Operation Warp Speed officials cannot peek early at any data coming out of clinical trials of experimental coronavirus vaccine, an official told reporters Friday.
Paul Mango, deputy chief of staff for policy at the US Department of Health Human Services, sought to reassure reporters that the process of approving any eventual coronavirus vaccine will be the same as for any vaccine.
“There is a thing called a Data Safety Monitoring Board, an independent body that is assigned to each clinical trial,” Mango said during a telephone briefing. “We have no insight into the data until the DSMB says we can look at it. They can come back and say, ‘This is not a good vaccine.’ They could come back before we even have 30,000 folks enrolled and say ‘We have enough. This looks great.’”
Adverse reactions to the vaccine could also trigger the DSMB to stop the trial.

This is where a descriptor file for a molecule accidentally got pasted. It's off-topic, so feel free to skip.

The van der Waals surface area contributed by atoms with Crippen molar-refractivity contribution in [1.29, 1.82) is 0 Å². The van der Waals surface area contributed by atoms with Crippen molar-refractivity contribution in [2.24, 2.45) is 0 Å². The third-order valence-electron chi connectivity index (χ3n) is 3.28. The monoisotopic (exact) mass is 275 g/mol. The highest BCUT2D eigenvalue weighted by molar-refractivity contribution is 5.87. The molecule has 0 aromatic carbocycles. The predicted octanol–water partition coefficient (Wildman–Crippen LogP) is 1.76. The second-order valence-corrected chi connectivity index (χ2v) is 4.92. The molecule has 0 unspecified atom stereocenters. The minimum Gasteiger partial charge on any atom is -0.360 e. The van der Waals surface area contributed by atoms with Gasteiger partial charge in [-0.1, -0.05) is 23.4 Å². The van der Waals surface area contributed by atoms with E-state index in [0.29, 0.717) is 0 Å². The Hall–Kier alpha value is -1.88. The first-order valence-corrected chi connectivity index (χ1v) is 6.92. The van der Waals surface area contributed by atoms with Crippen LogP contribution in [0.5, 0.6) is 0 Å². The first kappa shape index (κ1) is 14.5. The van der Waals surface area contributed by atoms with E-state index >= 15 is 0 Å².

Makers of vaccines in advanced clinical trials in the US are seeking to enroll at least 30,000 volunteers so they can tell whether the vaccine is really safe and protects people from infection. But there could be enough data even before 30,000 people are enrolled, Mango said.
“What we are really looking for is cases — the number of positive cases from both the placebo and the vaccine group,” Mango said. “Once we get to 150 or so, statistically that is significant regardless of how many enrollees we have in the trial."
“That may be surprising to some, but really the number of events that have to occur … is relatively small,” added US Centers for Disease Control and Prevention Director Dr. Robert Redfield.